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The US Coast Guard Academy

The US Coast Guard Academy, which was established in 1876, offers bachelor’s degrees in Civil Engineering, Cyber Systems, Mechanical Engineering, Electrical Engineering, Naval Architecture and Marine Engineering, Operations Research and Computer Analysis, Marine and Environmental Sciences, Government, and Management. It is the only federal service academy that does not require applicants to be nominated by a member of Congress. 

You may acquire a STEM degree while paying $0 tuition at the USCGA. Graduates are commissioned to serve our country and are guaranteed outstanding job possibilities as a result. Cadets will have “healthy bodies, strong hearts, and attentive brains,” as well as a “strong sense of honor.” Experienced teachers and small class sizes distinguish outstanding engineering, cyber, environmental science, and naval architecture schools. Cadets can choose to participate in an Honors Program, which includes international summer internships and graduate school scholarships such as the Rhodes, Marshall, Fulbright, Truman, and others. If you’re interested in pursuing a graduate degree in STEM, there are several alternatives available, like Aeronautical Engineering, Aviation Safety Systems, Information Operations & Cyber Intelligence, and Naval Engineering, to name a few. The Center for Arctic Study & Policy (CASP) at CG is a fantastic place to get some real-world experience. CASP brings together experts in STEM domains to collaborate and advance our knowledge. 

The Massachusetts Institute of Technology (MIT) is a public research university 

The Massachusetts Institute of Technology is one of the world’s most prestigious research universities. Nearly 100 Nobel laureates, several Rhodes, Truman, and other scholars, and recognition from numerous major rating organizations are among MIT’s achievements. 

STEM and MIT are a match made in heaven. MIT has 30 departments spread across five colleges, three of which are classified as STEM (Science, Technology, and Engineering). There are numerous amazing research facilities, labs, and opportunities available, allowing for maximum focus on discovery, hands-on learning, and real-world invention. A wind tunnel, a research nuclear reactor, a glass lab, and UROPs (undergraduate research opportunities) are just a few of the labs and resources available. 

The oldest Aerospace program in the United States is housed at MIT. Few engineering colleges can boast of having as many degrees or as qualified faculty. Biological and chemical engineering, as well as electrical and nuclear engineering, are all options. If you’re interested in a STEM field, chances are MIT has it. If you are accepted and work hard, you will soon be developing robots, discovering medicines, and making scientific breakthroughs that benefit our society and planet. Tuition: $49,832 per year

The Naval Academy of the United States of America 

In 1845, the United States Naval Academy was founded. It is critical for the Navy and Marine Core to train officers in order to secure our land and people. The Academy specializes in STEM education and is located in Annapolis on a National Historic Landmark property.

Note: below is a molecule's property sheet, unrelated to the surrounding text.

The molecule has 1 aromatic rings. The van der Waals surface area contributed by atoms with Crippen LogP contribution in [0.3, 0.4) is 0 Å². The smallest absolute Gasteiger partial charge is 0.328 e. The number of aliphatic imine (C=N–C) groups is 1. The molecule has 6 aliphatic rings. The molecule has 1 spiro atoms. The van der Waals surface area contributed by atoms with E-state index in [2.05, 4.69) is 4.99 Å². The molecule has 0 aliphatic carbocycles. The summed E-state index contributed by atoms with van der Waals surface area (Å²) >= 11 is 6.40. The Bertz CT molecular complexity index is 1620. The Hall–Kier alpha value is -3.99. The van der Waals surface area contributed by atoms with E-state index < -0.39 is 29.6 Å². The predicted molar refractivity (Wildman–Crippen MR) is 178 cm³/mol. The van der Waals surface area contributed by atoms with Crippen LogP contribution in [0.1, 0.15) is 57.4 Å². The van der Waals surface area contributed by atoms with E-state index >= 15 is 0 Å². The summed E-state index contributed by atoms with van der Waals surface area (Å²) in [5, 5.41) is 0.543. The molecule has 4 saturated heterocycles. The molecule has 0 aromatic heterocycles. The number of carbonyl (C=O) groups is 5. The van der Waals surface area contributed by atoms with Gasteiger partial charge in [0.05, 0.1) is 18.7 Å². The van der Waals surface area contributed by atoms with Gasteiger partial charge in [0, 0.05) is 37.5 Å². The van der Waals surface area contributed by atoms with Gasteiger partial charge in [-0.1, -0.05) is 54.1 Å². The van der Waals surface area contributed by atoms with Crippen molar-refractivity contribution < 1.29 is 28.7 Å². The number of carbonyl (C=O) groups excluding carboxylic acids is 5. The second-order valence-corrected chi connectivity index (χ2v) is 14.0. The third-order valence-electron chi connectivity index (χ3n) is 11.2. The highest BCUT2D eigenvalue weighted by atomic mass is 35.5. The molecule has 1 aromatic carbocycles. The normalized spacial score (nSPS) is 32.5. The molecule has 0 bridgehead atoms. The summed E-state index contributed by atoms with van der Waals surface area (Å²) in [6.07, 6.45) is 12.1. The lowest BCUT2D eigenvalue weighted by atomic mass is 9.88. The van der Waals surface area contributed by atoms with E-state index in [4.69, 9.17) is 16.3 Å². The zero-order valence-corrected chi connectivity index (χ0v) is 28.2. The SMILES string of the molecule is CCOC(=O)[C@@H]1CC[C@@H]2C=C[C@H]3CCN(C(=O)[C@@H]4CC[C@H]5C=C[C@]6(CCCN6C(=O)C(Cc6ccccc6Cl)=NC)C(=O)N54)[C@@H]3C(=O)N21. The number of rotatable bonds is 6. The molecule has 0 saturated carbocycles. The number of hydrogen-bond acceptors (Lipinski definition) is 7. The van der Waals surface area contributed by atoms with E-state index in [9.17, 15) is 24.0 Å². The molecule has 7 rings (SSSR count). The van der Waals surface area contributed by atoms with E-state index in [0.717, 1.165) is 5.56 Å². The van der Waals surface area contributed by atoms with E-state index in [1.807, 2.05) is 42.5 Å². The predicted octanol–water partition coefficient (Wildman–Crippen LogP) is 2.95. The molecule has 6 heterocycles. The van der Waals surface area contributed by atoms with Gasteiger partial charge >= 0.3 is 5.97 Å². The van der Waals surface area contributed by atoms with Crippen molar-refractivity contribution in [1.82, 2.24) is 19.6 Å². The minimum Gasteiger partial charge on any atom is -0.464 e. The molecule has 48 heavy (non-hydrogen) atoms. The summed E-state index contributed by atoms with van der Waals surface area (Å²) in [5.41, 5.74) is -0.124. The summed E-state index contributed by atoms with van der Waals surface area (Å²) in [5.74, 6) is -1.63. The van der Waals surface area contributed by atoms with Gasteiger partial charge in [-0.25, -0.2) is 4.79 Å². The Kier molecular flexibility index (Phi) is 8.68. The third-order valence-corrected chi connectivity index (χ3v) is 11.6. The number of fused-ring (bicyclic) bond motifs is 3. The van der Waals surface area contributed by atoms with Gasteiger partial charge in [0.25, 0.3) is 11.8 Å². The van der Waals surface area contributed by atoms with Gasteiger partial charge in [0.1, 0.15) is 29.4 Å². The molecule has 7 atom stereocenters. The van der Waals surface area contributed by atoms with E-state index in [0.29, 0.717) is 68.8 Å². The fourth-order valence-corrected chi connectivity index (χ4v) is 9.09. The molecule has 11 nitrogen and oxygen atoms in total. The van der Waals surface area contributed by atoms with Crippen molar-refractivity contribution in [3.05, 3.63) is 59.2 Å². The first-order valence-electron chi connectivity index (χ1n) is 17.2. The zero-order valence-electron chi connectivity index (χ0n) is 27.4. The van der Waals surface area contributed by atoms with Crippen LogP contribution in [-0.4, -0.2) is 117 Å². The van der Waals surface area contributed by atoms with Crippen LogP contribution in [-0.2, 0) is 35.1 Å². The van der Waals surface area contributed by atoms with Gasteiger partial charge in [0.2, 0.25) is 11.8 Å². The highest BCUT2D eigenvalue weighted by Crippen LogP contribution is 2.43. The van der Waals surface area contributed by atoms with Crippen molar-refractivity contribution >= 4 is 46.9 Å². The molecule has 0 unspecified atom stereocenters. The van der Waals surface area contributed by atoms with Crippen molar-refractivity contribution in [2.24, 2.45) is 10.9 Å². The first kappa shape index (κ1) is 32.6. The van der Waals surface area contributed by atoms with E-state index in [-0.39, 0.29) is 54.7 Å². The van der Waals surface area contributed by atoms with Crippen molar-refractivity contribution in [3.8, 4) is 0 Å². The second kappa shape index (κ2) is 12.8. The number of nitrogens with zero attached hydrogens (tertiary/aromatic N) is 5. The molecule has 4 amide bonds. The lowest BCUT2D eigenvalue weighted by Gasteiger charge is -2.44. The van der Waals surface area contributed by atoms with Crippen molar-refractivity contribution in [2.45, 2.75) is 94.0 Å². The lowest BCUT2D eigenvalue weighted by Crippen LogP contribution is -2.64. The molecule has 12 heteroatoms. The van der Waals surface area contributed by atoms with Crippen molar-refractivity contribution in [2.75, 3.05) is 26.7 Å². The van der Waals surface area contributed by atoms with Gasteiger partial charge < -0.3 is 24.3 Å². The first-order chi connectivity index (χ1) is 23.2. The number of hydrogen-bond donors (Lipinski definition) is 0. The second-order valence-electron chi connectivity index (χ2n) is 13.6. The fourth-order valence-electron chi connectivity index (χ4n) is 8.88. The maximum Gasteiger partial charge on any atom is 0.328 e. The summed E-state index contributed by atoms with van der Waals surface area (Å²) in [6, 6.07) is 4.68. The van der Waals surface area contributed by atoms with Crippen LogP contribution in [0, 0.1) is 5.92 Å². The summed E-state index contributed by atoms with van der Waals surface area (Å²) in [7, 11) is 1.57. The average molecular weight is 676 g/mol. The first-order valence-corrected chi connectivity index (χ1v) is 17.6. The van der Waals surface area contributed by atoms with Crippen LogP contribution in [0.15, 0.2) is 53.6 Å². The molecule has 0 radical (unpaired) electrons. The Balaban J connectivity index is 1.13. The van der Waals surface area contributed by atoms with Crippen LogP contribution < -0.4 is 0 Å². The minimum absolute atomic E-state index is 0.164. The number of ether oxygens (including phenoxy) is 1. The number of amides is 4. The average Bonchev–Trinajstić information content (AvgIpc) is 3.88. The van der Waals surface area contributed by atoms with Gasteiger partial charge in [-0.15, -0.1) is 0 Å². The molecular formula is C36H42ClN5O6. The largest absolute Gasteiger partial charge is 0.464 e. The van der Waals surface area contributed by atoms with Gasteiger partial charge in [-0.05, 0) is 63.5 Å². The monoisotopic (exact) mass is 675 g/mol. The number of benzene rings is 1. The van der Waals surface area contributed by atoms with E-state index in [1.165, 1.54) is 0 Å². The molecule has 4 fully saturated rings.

The Navy’s education program is designed to prepare service members who are “proficient in scientific investigation, logical reasoning, and problem-solving.” About 20 STEM majors are available at the Academy. Mathematics, Mechanical Engineering, Naval Architecture & Marine Engineering, Nuclear Engineering, Quantitative Economics, and Ocean Engineering are just a few examples. 

The fact that since 2013, at least 65 percent of graduates commissioned into the US Navy have completed academic majors in STEM subjects is another indicator of the Navy’s commitment to STEM. Students (midshipmen) and staff at USNA actively promote STEM programs to teachers and students in grades K-12. This is not only a service to our community, but it also aids in the development of leadership qualities. Two resources to enhance a STEM area are the Navy’s Center for Cyber Security Studies (CCSS) and the USNA Makerspace. The Makerspace is a place where people can come together to discuss ideas, tinker with, hack, modify, and explore technology, and imagine the future. 

Harvey Mudd College is a liberal arts college in New York City. 

Since 1955, Harvey Mudd College has provided a private undergraduate education with a focus on STEM fields. Claremont Colleges, which consists of seven universities, share a campus and resources. If you’re looking for an interdisciplinary STEM curriculum, HMC’s Individual Program of Study is a great alternative (IPS). The IPS option necessitates a unique mix of two or more STEM disciplines, as well as faculty assistance and Academic Dean permission.

There are amazing resources in addition to academic possibilities. The Hixon Center for Sustainable Environmental Design, Design Education, and the Hixon-Riggs Program for Responsive Science and Engineering are three interdisciplinary centers. HMC offers study abroad opportunities, many research funding opportunities, summer research programs, and the Clinic Program, a 50-year-old research-industry relationship. Tuition: $54,636 per year

Rose-Hulman Institute of Technology is a private university in Roseville, Indiana. 

STEM education is a priority at Rose-Hulman Institute of Technology. For the past 20 years, the small, private school has been ranked #1 in U.S.News and World Report’s Undergraduate Education in Engineering, and they have experience dating back to 1874. 

Rose-Hulman is a destination for STEM education, research, and learning. 100% of the degrees offered at the school are in STEM fields. Students benefit from small classes and excellent facilities, which are known for academic rigor and instructional competence.